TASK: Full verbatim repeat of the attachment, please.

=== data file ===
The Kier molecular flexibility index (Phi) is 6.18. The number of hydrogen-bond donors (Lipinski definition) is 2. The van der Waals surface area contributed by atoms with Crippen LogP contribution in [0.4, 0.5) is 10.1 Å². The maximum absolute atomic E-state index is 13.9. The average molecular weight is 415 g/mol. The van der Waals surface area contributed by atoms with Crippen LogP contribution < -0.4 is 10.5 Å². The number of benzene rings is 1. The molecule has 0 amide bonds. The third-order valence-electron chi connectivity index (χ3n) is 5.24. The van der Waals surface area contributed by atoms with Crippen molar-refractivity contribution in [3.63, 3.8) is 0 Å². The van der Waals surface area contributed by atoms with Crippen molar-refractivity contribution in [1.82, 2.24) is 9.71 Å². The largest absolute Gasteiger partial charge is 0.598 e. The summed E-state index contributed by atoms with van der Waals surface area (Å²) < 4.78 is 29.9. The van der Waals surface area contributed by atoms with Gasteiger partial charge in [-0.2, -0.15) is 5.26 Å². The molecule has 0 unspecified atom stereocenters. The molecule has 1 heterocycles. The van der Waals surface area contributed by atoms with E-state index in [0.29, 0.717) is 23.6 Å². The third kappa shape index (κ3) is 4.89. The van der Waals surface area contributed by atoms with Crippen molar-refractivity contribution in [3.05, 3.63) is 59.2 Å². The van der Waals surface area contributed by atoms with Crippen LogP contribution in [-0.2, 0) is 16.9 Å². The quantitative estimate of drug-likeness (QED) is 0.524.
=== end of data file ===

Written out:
The Kier molecular flexibility index (Phi) is 6.18. The number of hydrogen-bond donors (Lipinski definition) is 2. The van der Waals surface area contributed by atoms with Crippen LogP contribution in [0.4, 0.5) is 10.1 Å². The maximum absolute atomic E-state index is 13.9. The average molecular weight is 415 g/mol. The van der Waals surface area contributed by atoms with Crippen LogP contribution < -0.4 is 10.5 Å². The number of benzene rings is 1. The molecule has 0 amide bonds. The third-order valence-electron chi connectivity index (χ3n) is 5.24. The van der Waals surface area contributed by atoms with Crippen molar-refractivity contribution in [3.63, 3.8) is 0 Å². The van der Waals surface area contributed by atoms with Crippen molar-refractivity contribution in [1.82, 2.24) is 9.71 Å². The largest absolute Gasteiger partial charge is 0.598 e. The summed E-state index contributed by atoms with van der Waals surface area (Å²) < 4.78 is 29.9. The van der Waals surface area contributed by atoms with Gasteiger partial charge in [-0.2, -0.15) is 5.26 Å². The molecule has 0 unspecified atom stereocenters. The molecule has 1 heterocycles. The van der Waals surface area contributed by atoms with E-state index in [0.29, 0.717) is 23.6 Å². The third kappa shape index (κ3) is 4.89. The van der Waals surface area contributed by atoms with Crippen molar-refractivity contribution in [3.05, 3.63) is 59.2 Å². The van der Waals surface area contributed by atoms with Crippen LogP contribution in [-0.2, 0) is 16.9 Å². The quantitative estimate of drug-likeness (QED) is 0.524.